Thursday, April 21, 2011

blood lines

There is the old saying, "Blood is thicker than water." The saying is meant to sum up the closeness and devotion of kin. People would do for kin or suffer for kin in ways they might not do or suffer for others.

And in Buddhism, there is talk of "lineage" -- connections that, according to a much-hammered cliche, "reach all the way back to Shakyamuni Buddha." In Zen, there is "mind to mind" transmission from teacher to student and on and on until this very moment. Zen Buddhists might not do for others what kin might, but the closeness that "lineage" supposes is pretty deep or deeply felt or deeply revered or ... well, you get the gist.

And I would not fault "blood" or "lineage" ... but that doesn't mean I can't be curious. After all the wondrous connections are cited, all of the respect is paid, all of the sacrifices are made ... gawd! it can seem closer than close! -- what precisely constitutes "blood" or "lineage?"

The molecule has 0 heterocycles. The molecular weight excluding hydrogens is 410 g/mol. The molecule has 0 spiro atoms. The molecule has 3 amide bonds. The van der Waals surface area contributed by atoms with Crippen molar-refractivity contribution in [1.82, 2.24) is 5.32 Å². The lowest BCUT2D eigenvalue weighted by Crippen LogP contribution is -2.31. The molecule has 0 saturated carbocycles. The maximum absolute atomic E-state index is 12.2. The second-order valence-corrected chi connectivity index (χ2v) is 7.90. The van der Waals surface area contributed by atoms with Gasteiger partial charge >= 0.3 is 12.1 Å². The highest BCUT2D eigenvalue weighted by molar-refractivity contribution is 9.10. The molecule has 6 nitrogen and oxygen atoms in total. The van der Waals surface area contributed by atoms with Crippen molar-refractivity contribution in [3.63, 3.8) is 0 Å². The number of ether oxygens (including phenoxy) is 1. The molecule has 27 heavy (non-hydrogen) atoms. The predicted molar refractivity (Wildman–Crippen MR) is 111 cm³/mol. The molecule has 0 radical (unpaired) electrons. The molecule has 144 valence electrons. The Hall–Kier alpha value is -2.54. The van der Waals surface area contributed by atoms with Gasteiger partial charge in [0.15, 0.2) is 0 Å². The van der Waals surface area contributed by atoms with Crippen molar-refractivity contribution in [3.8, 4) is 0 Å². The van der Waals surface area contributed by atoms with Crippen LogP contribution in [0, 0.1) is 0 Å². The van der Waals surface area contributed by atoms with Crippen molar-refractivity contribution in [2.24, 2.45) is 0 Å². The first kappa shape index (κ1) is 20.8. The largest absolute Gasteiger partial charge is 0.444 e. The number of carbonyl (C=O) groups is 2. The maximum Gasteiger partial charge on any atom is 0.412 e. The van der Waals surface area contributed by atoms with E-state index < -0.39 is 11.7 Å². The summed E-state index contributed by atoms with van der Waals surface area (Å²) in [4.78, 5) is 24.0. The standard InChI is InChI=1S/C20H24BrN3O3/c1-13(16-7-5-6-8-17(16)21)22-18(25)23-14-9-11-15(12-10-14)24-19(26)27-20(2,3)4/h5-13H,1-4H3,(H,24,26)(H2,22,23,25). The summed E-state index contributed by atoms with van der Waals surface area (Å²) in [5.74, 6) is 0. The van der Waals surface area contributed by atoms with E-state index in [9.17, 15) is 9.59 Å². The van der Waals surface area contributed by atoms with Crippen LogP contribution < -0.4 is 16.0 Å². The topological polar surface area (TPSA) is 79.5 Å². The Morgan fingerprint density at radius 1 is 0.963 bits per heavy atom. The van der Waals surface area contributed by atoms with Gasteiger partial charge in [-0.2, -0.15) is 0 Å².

Lord knows there is some truth in them somewhere, but it seems to me that the minute anyone speaks of it, "blood" and "lineage" fade like a rose in the fall. In the speaking, the elevating, the praising, the dissecting, or the advertising, what is true about "blood" and "lineage" scampers like a unicorn into the recesses of a forest where all dear things find refuge.

I emailed a Zen monk chum once and asked him what lineage was. He didn't respond and I don't blame him for a second. I know other Buddhist folks who can twist your knickers from now until Christmas on the topic. I guess it's all right as a mild advertising gambit. But I wonder sometimes if they are not vaguely ashamed...speaking of the truth as if it were true.

1 comment:

  1. I think I got the answer I am seeking today as I came and drop by your blog.

    Thank you Genkaku, whoever you are.

    Good breakfast.